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My question is about basic probability.

We have two sequences of random variables, $ \{ X_n \}$ and $\{ Y_n \}$, such that each converge in distribution - i.e. there exist random variables $X$ and $Y$ such that:

$X_n \rightarrow X$ as $n \rightarrow \infty$ in law, and $Y_n \rightarrow Y$ as $n \rightarrow \infty$ in law.

What can we say about the sequence $X_n + Y_n$? I would like to say that it converges in law to $X +Y$ - but is this true?

Many apologies if this question has already been asked and answered. Thank you so much!!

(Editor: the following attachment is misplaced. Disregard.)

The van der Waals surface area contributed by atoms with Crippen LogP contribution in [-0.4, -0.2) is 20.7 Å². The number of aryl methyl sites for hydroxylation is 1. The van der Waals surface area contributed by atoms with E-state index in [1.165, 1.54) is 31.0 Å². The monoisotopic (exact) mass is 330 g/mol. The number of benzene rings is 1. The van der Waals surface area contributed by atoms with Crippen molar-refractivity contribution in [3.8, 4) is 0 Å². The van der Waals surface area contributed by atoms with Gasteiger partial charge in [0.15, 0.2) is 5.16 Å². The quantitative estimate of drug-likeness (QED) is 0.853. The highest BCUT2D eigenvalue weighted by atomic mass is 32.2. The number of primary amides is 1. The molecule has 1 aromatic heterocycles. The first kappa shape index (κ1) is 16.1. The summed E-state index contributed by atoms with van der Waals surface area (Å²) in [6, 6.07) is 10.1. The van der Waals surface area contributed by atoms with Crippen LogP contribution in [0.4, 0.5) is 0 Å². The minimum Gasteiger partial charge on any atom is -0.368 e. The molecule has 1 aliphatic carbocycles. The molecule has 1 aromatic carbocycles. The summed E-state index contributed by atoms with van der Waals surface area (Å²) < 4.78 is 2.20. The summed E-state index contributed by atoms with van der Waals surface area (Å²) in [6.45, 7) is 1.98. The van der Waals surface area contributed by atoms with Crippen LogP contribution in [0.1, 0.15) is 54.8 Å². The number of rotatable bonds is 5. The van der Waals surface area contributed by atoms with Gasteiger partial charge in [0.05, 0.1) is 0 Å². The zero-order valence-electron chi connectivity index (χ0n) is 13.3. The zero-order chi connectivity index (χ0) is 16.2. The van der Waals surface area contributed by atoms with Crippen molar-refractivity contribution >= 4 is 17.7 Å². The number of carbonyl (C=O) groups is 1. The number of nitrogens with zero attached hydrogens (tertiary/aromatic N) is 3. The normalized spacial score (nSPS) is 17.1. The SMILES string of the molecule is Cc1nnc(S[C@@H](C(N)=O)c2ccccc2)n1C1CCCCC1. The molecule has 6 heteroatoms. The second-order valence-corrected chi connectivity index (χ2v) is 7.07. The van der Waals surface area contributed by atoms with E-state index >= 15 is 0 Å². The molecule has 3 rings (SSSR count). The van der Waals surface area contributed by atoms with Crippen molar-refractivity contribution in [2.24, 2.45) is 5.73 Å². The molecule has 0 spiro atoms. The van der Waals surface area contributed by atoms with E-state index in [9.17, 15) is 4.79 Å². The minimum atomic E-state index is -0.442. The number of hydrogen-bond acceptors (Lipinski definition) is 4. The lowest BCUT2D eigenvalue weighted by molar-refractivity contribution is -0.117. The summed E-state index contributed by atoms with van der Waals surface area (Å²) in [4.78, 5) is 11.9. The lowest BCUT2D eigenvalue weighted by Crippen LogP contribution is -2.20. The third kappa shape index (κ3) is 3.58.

John

p.s. Feel free to add some assumptions like independence of the $X_n$ and $Y_n$ in the process of answering this question.

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In general, this is not true. If one of the two sequences converges in probability (which is the case of $X$ or $Y$ are constant), the result holds by Slutsky's theorem.

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  • $\begingroup$ Thanks, especially for the link! :) $\endgroup$ – John Allan May 12 '14 at 0:03

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